Focus on Fellows and Early-career EPs| Volume 9, ISSUE 1, P66, January 2023

Transitioning from electrophysiology fellowship to the “real world” of clinical practice

  • James K. Gabriels
    Address reprint requests and correspondence: Dr James Gabriels, Department of Cardiology, 300 Community Drive, Manhasset, NY.
    Department of Cardiology, Zucker School of Medicine at Hofstra/Northwell, North Shore University Hospital, Manhasset, New York
    Search for articles by this author
      By the time you finish electrophysiology (EP) fellowship and begin your first “real job” you have completed a minimum of 8 years of postgraduate training. At every stage of your career, you have likely heard that this transition is the “hardest” and this is “the biggest transition.” As you embark on your career as a junior attending you again hear words of encouragement and warning from friends, colleagues, and mentors about the next big step. Being equipped with a strong clinical and procedural training and heeding the advice from those around you goes a long way during your initial months as an electrophysiologist.
      As a junior attending, I am reminded daily of the sage guidance I have received from my mentors. Their cumulative advice can be condensed to a few key points: (1) get to know your teammates, (2) become familiar with the supplies in your lab, (3) know when to ask for help, and (4) know when to stop.
      Get to know your teammates: this includes everyone you work with in the office, clinic, and lab. Your office staff are the “face of your practice” and can be immensely helpful as you learn to navigate the world of running an outpatient practice and scheduling procedures. If you are fortunate enough to work with fellows and advanced practice providers, get to know their strengths and individual skill sets. You will be working alongside a variety of anesthesiologists, nurse anesthetists, EP lab nurses, technicians, and representatives during cases. These individuals contribute in innumerable ways to the care of the patient. When you have a challenging case or a stressful situation it is important to know that you can trust your team. Form a working relationship with referring physicians and general cardiologists. As proceduralists, we are dependent on these relationships. Introduce yourself to the cardiac surgeons in your practice, as they are another source for referrals and—more importantly—there may come a time when you need their assistance during a case.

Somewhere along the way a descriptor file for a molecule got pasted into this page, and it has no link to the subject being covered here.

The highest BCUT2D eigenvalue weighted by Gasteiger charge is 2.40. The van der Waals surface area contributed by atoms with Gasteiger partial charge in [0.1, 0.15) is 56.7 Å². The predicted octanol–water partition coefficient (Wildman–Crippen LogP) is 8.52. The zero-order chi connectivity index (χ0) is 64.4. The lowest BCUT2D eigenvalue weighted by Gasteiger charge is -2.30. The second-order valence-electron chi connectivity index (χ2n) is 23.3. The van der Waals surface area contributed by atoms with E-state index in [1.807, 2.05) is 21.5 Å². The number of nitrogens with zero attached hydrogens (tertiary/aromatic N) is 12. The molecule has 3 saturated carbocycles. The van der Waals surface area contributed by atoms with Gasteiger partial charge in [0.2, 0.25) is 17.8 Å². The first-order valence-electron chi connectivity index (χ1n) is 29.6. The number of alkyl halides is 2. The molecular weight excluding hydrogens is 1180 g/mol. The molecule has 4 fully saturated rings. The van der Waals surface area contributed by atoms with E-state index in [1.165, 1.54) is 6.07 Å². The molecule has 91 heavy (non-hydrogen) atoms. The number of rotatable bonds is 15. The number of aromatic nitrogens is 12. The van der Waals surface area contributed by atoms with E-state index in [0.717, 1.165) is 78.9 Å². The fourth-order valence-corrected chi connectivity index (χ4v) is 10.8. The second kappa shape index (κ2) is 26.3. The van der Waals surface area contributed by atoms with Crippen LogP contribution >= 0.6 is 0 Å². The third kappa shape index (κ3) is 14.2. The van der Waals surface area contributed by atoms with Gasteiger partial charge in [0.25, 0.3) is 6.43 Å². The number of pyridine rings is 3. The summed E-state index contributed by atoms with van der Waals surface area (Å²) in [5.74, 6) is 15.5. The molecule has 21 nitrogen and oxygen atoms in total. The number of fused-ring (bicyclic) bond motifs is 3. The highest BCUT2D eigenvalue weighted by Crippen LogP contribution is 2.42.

Know your supplies: As a fellow you likely developed preferences for specific catheters, sutures, sheaths, guidewires, leads, and electroanatomic mapping systems. Realize that your new lab may not have the identical complement of supplies. If your lab staff are willing to order your preferred supplies, this can improve your comfort during cases. Alternatively, if you have never used a particular catheter or sheath, make sure you familiarize yourself with the product in advance.
      Know when to ask for help: As a procedural subspecialty, with many complex procedures and challenging clinical situations, the thought of practicing electrophysiology in a silo, without the ability to ask for assistance, can be daunting. Realize that in this small EP community there are many avenues to ask for advice and guidance. Whether this means reviewing an electrocardiogram with a prior co-fellow, reaching out to an attending from fellowship to discuss a complex procedure, or seeking a second set of eyes during a case from a more senior electrophysiologist, I have found valuable guidance and assistance from multiple sources.
      Know when to stop: In our field we are trained to seek the best procedural outcomes for our patients. Whether that means rendering the patient noninducible during an ablation or achieving optimal resynchronization / selective left-bundle capture, we seek to achieve favorable results. The desire to achieve “perfection” must be balanced against concerns for patient safety. Learning when to stop during the index procedure, after you have exhausted all of the tools and techniques available to you, without exposing the patient to additional time on the table or additional risks is a valuable lesson.
      In summary, the transition from fellowship to a junior attending comes with many exciting new challenges and opportunities. As you hone your skills, continue your pursuit of lifelong learning, and care for patients, keeping these thoughts in mind will serve you well during the early stages of your career.